[originally posted to discussion list of SFBARF, San Francisco Bay Area Renters Federation]. Today’s Vice article on SF housing (“Nobody Can Figure Out How to Fix San Francisco’s Housing Crisis” by George McIntire) does a good job articulating some different points of view. Including, I was glad to see, prominent Berkeley regional/urban economist Enrico Moretti, who bluntly summarizes expert opinion & evidence on housing markets thus:
“a growing and homogenous body of academic research…points exactly to the opposite [of the pro-moratorium argument]. If you allow market-rate housing in a city you experience lower increases in rent.”
On the other hand, I am somewhat disappointed to see a familiar, tech-vs-the-city, xenophobic-tending frame, ie the primary causal factor described as: “The city has been overrun by young tech workers… transplants.” ..as if job and economic growth, new in investment and venture formation, and the attraction of talented, aspiring people aren’t generally signs of a flourishing, high-opportunity, open city — and key aspects of what most cities in the world are aspiring to.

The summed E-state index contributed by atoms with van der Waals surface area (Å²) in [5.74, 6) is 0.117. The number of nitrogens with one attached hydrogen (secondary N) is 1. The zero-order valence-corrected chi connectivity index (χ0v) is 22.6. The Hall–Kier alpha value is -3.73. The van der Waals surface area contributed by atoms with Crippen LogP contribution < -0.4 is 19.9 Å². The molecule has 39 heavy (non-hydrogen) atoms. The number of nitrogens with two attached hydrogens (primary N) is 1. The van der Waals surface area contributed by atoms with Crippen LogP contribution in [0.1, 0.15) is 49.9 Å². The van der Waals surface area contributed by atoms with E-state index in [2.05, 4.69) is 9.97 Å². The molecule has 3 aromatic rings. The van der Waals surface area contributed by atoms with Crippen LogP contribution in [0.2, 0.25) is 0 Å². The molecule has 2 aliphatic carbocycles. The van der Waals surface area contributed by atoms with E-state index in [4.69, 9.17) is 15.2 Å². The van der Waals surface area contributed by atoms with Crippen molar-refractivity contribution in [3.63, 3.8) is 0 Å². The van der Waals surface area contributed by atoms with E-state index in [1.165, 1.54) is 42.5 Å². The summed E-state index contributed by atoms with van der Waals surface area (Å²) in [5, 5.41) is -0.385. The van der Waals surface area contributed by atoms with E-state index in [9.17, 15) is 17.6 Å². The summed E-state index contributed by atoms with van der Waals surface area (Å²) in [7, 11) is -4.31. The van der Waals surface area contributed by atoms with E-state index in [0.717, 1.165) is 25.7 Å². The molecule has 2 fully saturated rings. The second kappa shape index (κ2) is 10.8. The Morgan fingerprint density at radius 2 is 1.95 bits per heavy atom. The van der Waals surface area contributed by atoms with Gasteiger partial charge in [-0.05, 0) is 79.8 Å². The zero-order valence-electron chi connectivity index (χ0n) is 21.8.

As if the city is merely a victim of this tremendous prosperity, and powerless to use its great wealth to address attendant problems and shape itself. As if you can attribute this situation just to newcomers, without reference to, say, the immense tangle of property/tax/land-use restrictions and housing/transport underinvestment accumulated over decades.